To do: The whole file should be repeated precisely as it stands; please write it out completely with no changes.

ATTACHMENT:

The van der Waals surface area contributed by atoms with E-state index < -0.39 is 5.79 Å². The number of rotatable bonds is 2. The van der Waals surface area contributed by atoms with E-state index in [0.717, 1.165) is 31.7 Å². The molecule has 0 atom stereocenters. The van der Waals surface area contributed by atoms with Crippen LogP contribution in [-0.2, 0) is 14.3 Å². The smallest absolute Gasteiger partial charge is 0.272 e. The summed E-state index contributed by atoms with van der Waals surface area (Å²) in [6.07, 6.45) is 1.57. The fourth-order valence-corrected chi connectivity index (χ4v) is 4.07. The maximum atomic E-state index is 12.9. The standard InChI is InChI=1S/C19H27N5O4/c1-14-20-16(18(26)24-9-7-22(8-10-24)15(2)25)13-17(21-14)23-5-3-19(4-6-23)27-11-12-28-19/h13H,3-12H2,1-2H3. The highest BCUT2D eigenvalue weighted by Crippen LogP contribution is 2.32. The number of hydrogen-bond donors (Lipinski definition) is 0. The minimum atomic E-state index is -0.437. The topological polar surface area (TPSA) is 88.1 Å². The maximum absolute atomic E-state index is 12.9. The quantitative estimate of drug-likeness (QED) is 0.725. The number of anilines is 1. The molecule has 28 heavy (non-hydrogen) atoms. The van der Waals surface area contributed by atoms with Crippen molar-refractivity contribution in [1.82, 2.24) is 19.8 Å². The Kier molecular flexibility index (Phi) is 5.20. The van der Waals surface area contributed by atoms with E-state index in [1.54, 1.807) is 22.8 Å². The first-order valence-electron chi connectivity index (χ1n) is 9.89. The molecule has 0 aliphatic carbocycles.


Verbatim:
The van der Waals surface area contributed by atoms with E-state index < -0.39 is 5.79 Å². The number of rotatable bonds is 2. The van der Waals surface area contributed by atoms with E-state index in [0.717, 1.165) is 31.7 Å². The molecule has 0 atom stereocenters. The van der Waals surface area contributed by atoms with Crippen LogP contribution in [-0.2, 0) is 14.3 Å². The smallest absolute Gasteiger partial charge is 0.272 e. The summed E-state index contributed by atoms with van der Waals surface area (Å²) in [6.07, 6.45) is 1.57. The fourth-order valence-corrected chi connectivity index (χ4v) is 4.07. The maximum atomic E-state index is 12.9. The standard InChI is InChI=1S/C19H27N5O4/c1-14-20-16(18(26)24-9-7-22(8-10-24)15(2)25)13-17(21-14)23-5-3-19(4-6-23)27-11-12-28-19/h13H,3-12H2,1-2H3. The highest BCUT2D eigenvalue weighted by Crippen LogP contribution is 2.32. The number of hydrogen-bond donors (Lipinski definition) is 0. The minimum atomic E-state index is -0.437. The topological polar surface area (TPSA) is 88.1 Å². The maximum absolute atomic E-state index is 12.9. The quantitative estimate of drug-likeness (QED) is 0.725. The number of anilines is 1. The molecule has 28 heavy (non-hydrogen) atoms. The van der Waals surface area contributed by atoms with Crippen molar-refractivity contribution in [1.82, 2.24) is 19.8 Å². The Kier molecular flexibility index (Phi) is 5.20. The van der Waals surface area contributed by atoms with E-state index in [1.54, 1.807) is 22.8 Å². The first-order valence-electron chi connectivity index (χ1n) is 9.89. The molecule has 0 aliphatic carbocycles.